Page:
Kelly's Directory, Derbyshire, 1891> This page
Birchover, Derbyshire
19th Century Derbyshire Directory Transcripts
From: Kelly's Directory of the Counties of Derby, Notts, Leicester and Rutland
pub. London (May, 1891) - pp. 49-50
Kelly's Directory, 1891
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BIRCHOVER is a township and small village, in the parish of Stanton-in-Peak, 1¼ miles north from Winster, 3 west from Darley station, on the Derby and Manchester section of the Midland railway, 154 from London and 6 north-west from Matlock, in the Western division of the county, hundred of High Peak Bakewell union, petty sessional division and county court district. The water supply is derived from springs rising in the neighbouring hills. The church at Row Tor, in this township (probably dedicated to St. Michael and All Angels), was built by Thomas Eyre esq. who died in 1717, leaving an endowment as below for a chaplain, who should read the Common Prayer in this chapel twice every day and administer the Sacrament every Sun-day: about 1869 a chancel was added, the cost being defrayed by the late William Pole Thornhill esq. and the chapel was restored in 1877, at a cost of £150: it now consists of a chancel and nave, with a turret containing 1 bell: there are monuments to the Rev. John Gresley, minister or this chapel and rector of Aller, Somerset (1795) and to John Bradley gent. of Row Tor (1795) : there are 100 sittings. The living is a chapelry in the parish of Stanton-in-the-Peak, endowed by the late Thomas Eyre esq. of Row Tor Hall, with £20 a year, in the gift of Mrs. McCreagh-Thornhill, and held since 1891 by the Rev. James Edwin Jagger M.A. of St. John's College, Cambridge. The vicarage house, situated here, was built on the site of old Row Tor Hall. There is a Wesleyan chapel, built in 1857, and a Primitive Methodist chapel in 1867. About a mile from the chapel, at the base of the Cratcliffe Rocks, is a hermitage, consisting of a shallow cave, partly concealed by a yew tree : to the right, on entering, is a well-carved crucifix, about 4 feet high and fairly preserved ; near it is a small niche, apparently for a lamp, and also a seat, hewn out of the rock: the general execution of the sculpture secms to indicate a period not later than the 13th century. Here is an angular pile of gritstone rocks, called the "Row Tor," about 80 yards in length and 50 feet in height, with a subterranean passage 90 feet long : there is also an irregular shaped rock, called the "rocking stone," estimated to weigh more than 40 tons, which could formerly be moved by the hand only, and other rocking stones of less from importance. Major Michael McCreagh-Thornhill of Stanton is lord of the manor and principal landowner. The soil is limestone and grit; subsoil, stone beds. The area is 833 acres; rateable value, £ 1,080; the Population in 1881 was 76.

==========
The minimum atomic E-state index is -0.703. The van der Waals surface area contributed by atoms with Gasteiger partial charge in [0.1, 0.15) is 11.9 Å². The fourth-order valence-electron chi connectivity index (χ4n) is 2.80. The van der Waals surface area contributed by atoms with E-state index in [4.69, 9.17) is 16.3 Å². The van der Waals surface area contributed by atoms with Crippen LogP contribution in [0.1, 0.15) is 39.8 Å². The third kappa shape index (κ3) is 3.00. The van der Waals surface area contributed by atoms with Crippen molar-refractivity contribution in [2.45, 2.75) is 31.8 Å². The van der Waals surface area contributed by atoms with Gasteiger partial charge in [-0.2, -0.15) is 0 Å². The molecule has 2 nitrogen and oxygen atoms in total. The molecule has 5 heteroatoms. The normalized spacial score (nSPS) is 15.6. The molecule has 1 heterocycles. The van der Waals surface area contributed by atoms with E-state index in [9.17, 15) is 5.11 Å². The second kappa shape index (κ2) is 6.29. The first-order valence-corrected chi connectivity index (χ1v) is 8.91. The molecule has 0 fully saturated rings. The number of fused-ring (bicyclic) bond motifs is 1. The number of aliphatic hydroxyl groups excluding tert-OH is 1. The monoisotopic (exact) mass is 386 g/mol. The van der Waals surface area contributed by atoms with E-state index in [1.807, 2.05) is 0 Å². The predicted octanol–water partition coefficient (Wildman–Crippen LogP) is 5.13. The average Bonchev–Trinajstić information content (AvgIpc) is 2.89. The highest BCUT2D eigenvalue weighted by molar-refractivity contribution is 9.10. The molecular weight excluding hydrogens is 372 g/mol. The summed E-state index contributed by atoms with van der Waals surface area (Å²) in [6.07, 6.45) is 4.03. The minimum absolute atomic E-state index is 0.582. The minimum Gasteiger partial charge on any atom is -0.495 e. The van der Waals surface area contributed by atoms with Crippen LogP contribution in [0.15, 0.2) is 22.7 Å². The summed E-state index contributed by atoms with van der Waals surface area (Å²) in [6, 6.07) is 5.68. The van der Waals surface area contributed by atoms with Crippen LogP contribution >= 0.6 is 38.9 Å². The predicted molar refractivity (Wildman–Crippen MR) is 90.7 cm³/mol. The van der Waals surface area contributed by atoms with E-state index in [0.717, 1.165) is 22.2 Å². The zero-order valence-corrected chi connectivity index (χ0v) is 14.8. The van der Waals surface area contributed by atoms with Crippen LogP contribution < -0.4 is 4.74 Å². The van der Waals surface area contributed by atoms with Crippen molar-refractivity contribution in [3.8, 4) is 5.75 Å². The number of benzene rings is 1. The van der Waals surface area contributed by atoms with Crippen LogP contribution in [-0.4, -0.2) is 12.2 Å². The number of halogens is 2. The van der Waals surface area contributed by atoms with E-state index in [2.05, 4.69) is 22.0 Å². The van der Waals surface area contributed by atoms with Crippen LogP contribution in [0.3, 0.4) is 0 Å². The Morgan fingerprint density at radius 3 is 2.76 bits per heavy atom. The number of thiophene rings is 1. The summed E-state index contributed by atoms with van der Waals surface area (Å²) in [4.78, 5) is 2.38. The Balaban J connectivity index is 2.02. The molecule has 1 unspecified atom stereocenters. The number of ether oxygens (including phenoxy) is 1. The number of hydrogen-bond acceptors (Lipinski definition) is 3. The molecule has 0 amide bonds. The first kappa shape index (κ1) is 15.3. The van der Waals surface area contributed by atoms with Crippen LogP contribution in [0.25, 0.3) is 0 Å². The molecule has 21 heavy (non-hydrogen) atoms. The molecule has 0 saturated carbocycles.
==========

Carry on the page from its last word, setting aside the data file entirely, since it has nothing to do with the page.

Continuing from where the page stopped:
Letters through Bakewell arrive at 9 a.m. Winster is the nearest money order & telegraph office. WALL BOX cleared 4.45 p.m

Infant School, erected by Major McCreagh-Thornhill in 1883, to hold 60; average attendance, 30; Miss Helen Mary Rains, mistress. The elder children attend school at Winster & Stanton

Bradley Miss
Jagger Rev. Jas. Edwin M.A. Vicarage
Robinson Misses

Dakin Levi, mason
Dakin Samuel, mason
Dale Stephen, farmer
Gregory Priscilla (Miss), farmer
Gregory Sl. landscape gardnr. & seedsmn
Hartle John, shopkeeper
Heathcote Joseph, farmer
Howsley Thomas, Red Lion P.H
Johnson Alfred, miller (water)
Marsden George, Druid P.H
Marsden Joseph, farmer
Phillips William, stone merchant
Prince James, stone merchant
Roose William, shopkeeper
Taylor Henry, tailor

[End of transcript. Spelling, case and punctuation are as they appear in the Directory.]

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